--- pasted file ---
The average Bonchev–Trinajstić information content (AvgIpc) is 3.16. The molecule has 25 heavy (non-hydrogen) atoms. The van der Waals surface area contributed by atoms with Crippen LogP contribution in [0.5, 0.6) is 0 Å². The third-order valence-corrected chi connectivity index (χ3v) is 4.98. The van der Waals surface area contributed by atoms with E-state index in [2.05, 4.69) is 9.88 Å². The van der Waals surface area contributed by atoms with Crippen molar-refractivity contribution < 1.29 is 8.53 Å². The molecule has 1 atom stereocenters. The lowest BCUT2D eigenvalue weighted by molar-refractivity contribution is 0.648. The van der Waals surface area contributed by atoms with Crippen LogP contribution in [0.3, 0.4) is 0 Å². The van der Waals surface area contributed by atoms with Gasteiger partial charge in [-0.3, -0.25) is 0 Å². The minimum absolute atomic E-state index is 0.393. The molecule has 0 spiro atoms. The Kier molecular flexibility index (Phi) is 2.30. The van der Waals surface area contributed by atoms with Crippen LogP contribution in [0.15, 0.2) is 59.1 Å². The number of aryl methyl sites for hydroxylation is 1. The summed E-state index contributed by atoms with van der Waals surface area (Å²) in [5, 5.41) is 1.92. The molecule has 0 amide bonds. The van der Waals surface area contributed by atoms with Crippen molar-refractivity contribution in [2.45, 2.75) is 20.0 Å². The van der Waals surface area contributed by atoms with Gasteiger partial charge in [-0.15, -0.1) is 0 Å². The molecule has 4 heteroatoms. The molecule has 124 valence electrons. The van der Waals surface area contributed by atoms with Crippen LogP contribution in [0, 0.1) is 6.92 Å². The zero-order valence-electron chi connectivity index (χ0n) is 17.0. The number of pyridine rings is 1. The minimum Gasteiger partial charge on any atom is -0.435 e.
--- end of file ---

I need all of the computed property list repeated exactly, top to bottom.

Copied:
The average Bonchev–Trinajstić information content (AvgIpc) is 3.16. The molecule has 25 heavy (non-hydrogen) atoms. The van der Waals surface area contributed by atoms with Crippen LogP contribution in [0.5, 0.6) is 0 Å². The third-order valence-corrected chi connectivity index (χ3v) is 4.98. The van der Waals surface area contributed by atoms with E-state index in [2.05, 4.69) is 9.88 Å². The van der Waals surface area contributed by atoms with Crippen molar-refractivity contribution < 1.29 is 8.53 Å². The molecule has 1 atom stereocenters. The lowest BCUT2D eigenvalue weighted by molar-refractivity contribution is 0.648. The van der Waals surface area contributed by atoms with Crippen LogP contribution in [0.3, 0.4) is 0 Å². The van der Waals surface area contributed by atoms with Gasteiger partial charge in [-0.3, -0.25) is 0 Å². The minimum absolute atomic E-state index is 0.393. The molecule has 0 spiro atoms. The Kier molecular flexibility index (Phi) is 2.30. The van der Waals surface area contributed by atoms with Crippen LogP contribution in [0.15, 0.2) is 59.1 Å². The number of aryl methyl sites for hydroxylation is 1. The summed E-state index contributed by atoms with van der Waals surface area (Å²) in [5, 5.41) is 1.92. The molecule has 0 amide bonds. The van der Waals surface area contributed by atoms with Crippen molar-refractivity contribution in [2.45, 2.75) is 20.0 Å². The van der Waals surface area contributed by atoms with Gasteiger partial charge in [-0.15, -0.1) is 0 Å². The molecule has 4 heteroatoms. The molecule has 124 valence electrons. The van der Waals surface area contributed by atoms with Crippen LogP contribution in [0, 0.1) is 6.92 Å². The zero-order valence-electron chi connectivity index (χ0n) is 17.0. The number of pyridine rings is 1. The minimum Gasteiger partial charge on any atom is -0.435 e.